« Originality and charm » par Dirty Linen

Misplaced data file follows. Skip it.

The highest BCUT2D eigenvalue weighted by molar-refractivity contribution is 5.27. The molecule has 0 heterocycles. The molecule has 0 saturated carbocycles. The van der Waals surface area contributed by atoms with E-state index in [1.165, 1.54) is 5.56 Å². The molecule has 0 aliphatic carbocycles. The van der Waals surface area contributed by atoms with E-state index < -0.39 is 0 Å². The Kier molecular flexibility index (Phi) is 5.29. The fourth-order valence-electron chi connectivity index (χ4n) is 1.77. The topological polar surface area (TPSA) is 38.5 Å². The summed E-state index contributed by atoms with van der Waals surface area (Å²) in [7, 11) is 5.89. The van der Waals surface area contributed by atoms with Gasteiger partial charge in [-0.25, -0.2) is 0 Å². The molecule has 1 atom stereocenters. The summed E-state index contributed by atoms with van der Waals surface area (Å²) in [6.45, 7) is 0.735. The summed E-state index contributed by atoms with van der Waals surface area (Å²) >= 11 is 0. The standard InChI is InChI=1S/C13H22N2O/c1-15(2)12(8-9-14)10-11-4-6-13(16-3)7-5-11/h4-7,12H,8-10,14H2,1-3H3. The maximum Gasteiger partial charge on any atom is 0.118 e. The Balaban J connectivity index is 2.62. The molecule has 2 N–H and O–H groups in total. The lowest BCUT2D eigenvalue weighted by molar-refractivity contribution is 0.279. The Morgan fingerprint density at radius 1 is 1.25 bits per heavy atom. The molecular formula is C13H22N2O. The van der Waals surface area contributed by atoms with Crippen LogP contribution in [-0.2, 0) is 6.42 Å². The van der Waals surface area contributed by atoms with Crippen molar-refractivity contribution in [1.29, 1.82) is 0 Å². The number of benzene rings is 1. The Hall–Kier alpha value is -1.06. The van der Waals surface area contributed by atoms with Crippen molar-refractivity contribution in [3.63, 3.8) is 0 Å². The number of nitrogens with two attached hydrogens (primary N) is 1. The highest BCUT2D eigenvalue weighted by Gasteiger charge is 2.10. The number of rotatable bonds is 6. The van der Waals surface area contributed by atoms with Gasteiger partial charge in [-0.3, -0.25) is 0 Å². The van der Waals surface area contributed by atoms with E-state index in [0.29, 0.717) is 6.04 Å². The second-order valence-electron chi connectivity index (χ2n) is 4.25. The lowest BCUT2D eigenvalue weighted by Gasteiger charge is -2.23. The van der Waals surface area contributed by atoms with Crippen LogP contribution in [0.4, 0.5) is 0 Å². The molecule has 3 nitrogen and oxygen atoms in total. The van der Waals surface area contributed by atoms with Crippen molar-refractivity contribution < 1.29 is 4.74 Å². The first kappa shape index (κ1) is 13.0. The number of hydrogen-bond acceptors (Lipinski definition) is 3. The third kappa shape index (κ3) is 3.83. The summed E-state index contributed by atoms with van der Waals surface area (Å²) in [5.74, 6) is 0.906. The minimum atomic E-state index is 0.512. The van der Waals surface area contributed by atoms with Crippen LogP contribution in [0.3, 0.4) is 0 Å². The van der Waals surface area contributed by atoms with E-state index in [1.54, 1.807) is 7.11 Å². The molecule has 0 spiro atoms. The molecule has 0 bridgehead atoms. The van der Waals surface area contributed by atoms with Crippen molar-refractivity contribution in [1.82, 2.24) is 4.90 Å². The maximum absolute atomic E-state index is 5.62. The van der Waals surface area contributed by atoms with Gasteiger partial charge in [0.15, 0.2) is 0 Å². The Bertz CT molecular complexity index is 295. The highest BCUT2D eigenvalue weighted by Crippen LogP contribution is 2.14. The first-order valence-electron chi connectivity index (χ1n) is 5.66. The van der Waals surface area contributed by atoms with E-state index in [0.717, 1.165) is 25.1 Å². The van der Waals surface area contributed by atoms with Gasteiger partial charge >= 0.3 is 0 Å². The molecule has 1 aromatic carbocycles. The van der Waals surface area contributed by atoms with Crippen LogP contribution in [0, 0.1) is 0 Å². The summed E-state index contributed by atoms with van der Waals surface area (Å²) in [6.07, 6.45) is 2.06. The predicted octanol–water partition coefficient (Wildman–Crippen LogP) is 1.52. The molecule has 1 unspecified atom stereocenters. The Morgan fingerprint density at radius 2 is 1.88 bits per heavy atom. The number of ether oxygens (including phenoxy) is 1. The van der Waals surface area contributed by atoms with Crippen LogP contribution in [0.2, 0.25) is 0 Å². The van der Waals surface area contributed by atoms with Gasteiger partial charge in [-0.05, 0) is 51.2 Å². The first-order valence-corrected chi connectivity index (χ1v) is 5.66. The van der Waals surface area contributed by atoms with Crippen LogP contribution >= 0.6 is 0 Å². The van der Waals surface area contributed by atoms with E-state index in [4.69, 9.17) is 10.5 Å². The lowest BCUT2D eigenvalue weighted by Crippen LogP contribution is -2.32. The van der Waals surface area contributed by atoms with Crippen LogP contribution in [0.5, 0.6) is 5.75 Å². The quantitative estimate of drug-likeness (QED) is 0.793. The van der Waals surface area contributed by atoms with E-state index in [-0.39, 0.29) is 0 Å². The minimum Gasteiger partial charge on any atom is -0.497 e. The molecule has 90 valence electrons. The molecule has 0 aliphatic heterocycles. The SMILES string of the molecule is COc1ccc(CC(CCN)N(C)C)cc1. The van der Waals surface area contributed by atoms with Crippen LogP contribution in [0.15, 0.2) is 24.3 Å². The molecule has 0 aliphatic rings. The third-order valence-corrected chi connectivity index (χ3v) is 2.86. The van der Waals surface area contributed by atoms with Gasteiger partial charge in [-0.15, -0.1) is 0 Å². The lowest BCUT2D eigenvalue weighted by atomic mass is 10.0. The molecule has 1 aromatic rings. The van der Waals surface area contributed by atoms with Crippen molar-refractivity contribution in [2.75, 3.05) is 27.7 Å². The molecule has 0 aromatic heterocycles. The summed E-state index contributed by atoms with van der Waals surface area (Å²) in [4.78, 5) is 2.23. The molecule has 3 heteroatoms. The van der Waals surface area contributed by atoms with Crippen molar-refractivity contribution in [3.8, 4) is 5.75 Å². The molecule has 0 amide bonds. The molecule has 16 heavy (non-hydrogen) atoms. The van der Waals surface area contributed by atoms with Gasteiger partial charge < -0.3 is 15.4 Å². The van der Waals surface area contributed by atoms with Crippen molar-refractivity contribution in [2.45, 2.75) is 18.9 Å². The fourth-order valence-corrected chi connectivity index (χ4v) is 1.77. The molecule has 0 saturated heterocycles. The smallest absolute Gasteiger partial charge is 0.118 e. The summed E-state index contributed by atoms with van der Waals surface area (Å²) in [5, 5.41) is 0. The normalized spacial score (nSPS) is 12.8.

For the first half of the 20th century the accordion-based music known as bal-musette was more or less the musical soundscape of Paris. The style, which was created by Emile Vacher, eventually became a Parisian cliché, but it has undergone a bit of a revival in recent years. In 1990, a group decided to pay tribute to the great Gypsy waltzes, and Paris Musette, the resulting album, won prestigious prizes in France. The 23 tracks feature such French masters of the accordion as Marcel Piazzola, Marc Perrone, Jo Privat, and Richard Galliano, sometimes playing in tandem and always backed by the rhythmic guitar of Didi Duprat, the last of the great exponents of the musette guitar. Interspersed between the waltzes are a few tangos, a mazurkas, and three tracks with vocals. Although musette was originally derived from from the cabrette music of the Auvergne Region, this approach to the form shows an urbane sophistication which can proudly stand nexte to other musical genres from modern-day Paris. Les Primitifs du Futur has a paradoxal name, but it’s one that that fits. The group’s intent is to create a sort of archeo-futuristic music by making the past new again. Taking as their basis musette (probably the closest thing to blues that France has produced) Dominique Cravic and friends set out to revive the Paris of the 30s by cfreating a form of world musette, one which draws on blues, scat jazz, chanson, and other genres. On this album, which was recorded in 1994, there is actually very little accordion, which is the main difference between Trop de routes…and the group’s more recent album from 1999. the vocals are accompanied by guitar, harmonice, Dobro, clarinet,xylophone, saw (on one track), banjo, and ukulele (as played by the group’s most famous member, American cartoonist R. Crumb). Both of the group’s CDs feature beautiful R. Crumb artwork (with more in the 24-page booklet) and both are works of considerable originality and charm.